You need to find out where you are on the waiting lists, and if there's any hope of getting what you want.

seeker Sat 04-May-13 19:36:49

What do you mean by very few British children? What do you mean by poor SATs results- and how far away is it?

As others have said, you will not go up the waiting list because you have rejected the school. You need to have a plan B for September.

JakeBullet Sat 04-May-13 19:38:05

Don't be totally downhearted about it all though as there can be a lot of movementbetween alliallocations and September. Its possible your DS will get a place nearer to home by the time September comes around. It must be such a worry though.

TheDoctrineOfSnatch Sat 04-May-13 19:38:07

If you ring the LEA first thing Tuesday and say you rejected in error, you may be lucky if waiting lists are still tbc and be able to keep the place you had.

What did you think your options might be?

stickortwist Sat 04-May-13 19:41:42

Id be looking to move/ rent elsewhere in the country to be honest.
There are huge parts of the country where there is no school admissions angst and unless you can home ed or afford private then sometrhing has to give. I know things arent aways that straight forward but i would be looking where i could live with a reasonable commute. We live in a suffolk village.... Loads of school places but some ppl commute into london from here. Horrible situation for you

sybilwibble Sat 04-May-13 19:46:39

Oh lord, your options are threefold.
1. Pray your son reaches the top of one of the schools you are on the waiting list for. His position will not change from the ones you've been given just because you've rejected the offered school. If you are not confident he will top the waiting list on one very soon, you need to put his name down on other schools in your vicinity, that you may have already mentally rejected, or you may be left with no offer, but you will still havea legal obligation to educate your son. If the worst happens and you don't find a suitable place in your vicinity you will have to either:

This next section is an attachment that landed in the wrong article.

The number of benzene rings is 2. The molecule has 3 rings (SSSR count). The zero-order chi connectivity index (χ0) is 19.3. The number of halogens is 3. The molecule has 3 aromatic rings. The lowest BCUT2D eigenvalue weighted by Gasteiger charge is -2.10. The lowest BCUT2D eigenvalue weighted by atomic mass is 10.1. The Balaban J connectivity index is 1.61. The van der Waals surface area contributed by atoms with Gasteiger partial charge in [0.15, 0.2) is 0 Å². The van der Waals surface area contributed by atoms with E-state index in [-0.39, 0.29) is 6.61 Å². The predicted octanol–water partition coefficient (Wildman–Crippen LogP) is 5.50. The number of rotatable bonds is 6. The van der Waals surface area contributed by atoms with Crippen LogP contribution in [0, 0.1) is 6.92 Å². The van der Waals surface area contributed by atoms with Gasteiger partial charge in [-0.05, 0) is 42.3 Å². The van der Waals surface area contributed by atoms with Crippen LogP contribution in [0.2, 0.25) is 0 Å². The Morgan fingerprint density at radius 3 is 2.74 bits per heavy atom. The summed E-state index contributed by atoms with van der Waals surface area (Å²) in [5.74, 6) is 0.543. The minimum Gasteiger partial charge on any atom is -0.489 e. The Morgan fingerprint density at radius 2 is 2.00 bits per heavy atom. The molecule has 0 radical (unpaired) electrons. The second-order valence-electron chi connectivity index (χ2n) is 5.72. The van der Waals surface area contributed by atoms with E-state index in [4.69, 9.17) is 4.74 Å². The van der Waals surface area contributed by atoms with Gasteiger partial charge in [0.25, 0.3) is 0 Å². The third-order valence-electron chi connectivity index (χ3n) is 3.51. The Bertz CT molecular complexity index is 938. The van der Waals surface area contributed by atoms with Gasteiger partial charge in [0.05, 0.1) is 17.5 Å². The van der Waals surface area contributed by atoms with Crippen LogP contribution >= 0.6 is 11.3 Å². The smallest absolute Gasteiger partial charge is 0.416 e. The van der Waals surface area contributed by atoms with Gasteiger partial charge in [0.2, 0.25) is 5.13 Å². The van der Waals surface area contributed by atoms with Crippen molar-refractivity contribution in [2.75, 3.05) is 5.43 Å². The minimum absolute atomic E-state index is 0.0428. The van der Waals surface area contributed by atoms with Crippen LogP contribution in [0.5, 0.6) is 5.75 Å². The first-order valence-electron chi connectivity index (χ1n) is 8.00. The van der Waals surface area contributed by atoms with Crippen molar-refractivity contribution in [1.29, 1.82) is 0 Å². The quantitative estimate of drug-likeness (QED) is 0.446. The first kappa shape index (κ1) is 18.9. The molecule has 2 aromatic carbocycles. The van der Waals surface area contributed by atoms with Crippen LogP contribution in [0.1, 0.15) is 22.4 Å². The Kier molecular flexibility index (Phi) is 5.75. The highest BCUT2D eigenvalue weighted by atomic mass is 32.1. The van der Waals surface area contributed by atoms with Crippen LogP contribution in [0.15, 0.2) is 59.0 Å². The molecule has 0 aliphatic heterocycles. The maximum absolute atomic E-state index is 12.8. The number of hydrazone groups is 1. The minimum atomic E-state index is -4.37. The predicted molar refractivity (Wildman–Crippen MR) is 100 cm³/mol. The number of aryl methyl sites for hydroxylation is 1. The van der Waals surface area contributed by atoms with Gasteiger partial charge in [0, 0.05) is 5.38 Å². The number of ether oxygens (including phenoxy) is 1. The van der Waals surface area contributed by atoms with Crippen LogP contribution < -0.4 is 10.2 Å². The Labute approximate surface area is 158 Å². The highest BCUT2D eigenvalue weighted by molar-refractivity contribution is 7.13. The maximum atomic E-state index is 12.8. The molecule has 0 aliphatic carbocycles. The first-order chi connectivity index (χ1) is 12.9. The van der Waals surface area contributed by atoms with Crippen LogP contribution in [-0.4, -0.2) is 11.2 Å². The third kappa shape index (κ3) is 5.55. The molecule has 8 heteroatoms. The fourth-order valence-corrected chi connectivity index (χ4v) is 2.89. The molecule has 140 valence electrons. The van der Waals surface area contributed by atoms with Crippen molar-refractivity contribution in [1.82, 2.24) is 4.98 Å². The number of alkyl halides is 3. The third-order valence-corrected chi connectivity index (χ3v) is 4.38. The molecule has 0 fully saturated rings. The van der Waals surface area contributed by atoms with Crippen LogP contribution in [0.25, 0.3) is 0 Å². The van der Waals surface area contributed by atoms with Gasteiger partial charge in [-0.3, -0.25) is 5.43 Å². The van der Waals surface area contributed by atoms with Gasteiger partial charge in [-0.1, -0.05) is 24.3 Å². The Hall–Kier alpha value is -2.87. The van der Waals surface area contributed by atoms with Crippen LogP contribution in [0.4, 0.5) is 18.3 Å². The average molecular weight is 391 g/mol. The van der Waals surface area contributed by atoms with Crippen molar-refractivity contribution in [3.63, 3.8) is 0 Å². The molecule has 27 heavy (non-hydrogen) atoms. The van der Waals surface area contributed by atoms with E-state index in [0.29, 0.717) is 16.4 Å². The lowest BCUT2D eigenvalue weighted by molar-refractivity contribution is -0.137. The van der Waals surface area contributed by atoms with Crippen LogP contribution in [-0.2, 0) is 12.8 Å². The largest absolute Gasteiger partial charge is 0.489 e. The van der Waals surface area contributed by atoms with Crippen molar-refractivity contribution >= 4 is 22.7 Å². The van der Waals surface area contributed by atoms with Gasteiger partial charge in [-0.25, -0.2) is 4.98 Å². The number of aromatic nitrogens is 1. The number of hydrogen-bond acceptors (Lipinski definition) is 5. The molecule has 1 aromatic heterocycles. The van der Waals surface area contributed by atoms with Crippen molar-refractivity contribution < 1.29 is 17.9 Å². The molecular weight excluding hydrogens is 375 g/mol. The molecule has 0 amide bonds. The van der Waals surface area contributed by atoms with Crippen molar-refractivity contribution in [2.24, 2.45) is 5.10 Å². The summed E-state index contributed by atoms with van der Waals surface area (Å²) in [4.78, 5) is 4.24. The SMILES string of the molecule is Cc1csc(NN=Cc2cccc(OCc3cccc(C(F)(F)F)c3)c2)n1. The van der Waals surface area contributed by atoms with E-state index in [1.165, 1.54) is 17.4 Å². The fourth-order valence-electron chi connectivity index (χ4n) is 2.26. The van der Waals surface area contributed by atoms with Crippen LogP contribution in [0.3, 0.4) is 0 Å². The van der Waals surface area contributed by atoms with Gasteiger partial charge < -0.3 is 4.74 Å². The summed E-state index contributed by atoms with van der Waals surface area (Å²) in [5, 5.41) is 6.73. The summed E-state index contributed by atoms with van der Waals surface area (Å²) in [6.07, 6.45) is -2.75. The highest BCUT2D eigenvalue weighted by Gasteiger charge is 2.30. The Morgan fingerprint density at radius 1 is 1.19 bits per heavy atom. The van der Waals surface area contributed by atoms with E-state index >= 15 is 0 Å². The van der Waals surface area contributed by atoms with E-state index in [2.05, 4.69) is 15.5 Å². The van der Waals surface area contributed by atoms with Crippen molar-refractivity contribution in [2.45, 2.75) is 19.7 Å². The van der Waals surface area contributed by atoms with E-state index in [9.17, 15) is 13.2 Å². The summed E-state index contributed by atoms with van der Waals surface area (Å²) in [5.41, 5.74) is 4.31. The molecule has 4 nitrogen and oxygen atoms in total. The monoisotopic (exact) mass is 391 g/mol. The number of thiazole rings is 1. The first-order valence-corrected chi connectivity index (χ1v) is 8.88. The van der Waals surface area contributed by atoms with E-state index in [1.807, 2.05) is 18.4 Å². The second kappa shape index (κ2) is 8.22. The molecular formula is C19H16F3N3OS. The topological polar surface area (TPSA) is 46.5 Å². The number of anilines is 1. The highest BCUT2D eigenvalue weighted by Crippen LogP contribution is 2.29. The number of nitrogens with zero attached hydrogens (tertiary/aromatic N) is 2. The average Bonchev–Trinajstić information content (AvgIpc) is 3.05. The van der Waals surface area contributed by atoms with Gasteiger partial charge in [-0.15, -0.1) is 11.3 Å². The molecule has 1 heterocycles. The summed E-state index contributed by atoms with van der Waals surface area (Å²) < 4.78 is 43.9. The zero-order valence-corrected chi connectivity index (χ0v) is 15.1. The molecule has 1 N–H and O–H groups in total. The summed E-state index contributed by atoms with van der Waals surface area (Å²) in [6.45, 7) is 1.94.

2. Home educate or
3. Go private.

Don't bury your head in the sand, the onus is ALL ON YOU now to find a school.

tiggytape Sat 04-May-13 20:38:04

Or the 4th option - ring the council on Tuesday and ask them to reinstate your offer. Seriously - you need to act now else he is going to have no school place at all to go to.

There is no obligation for them to find you another school now you've been offered one and turned it down. They have met their duty to you.

If there are 30 children per class in the schools you want and no LEA mistake (you say they've checked and there isn't) you have virtually zero chance of winning an appeal.
If there are less than 30 per class, you may have a case (but not because you've made yourself school-less. That won't help you)

His place on the list is purely to do with your distance from school (or whatever the school uses for admissions criteria eg siblings, faith, distance). Just because you have no school place doesn't put you higher up the list.

The onus is now on you to sort this out. If he is low down on the lists and the schools only take 30-60 children you may never reach the top of the list. Or oyu might be forced to keep him at home or nursery hoping a place comes up before the term after he's 5 (or much sooner if he's a summer baby).

I am a bit worried that you don't seem to know the admissions rules and the position you've left yourself in.
You might get lucky. The lists might move loads. But you won't get special treatment for making yourself school-less.
You need to ring the council and either ask for your old place back or find the nearest school that still has a vacancy and snap it up quick no matter where it is located

You can stay on waiting lists even after accepting a school you don't want and you can keep him at home until nearer his 5th Birthday if you want to as well (if you think you'll get lucky from the lists) so he needn't actually start at the school - you just hang on to the offer there as a plan B until he gets a better offer or until he is so old he has to start somewhere.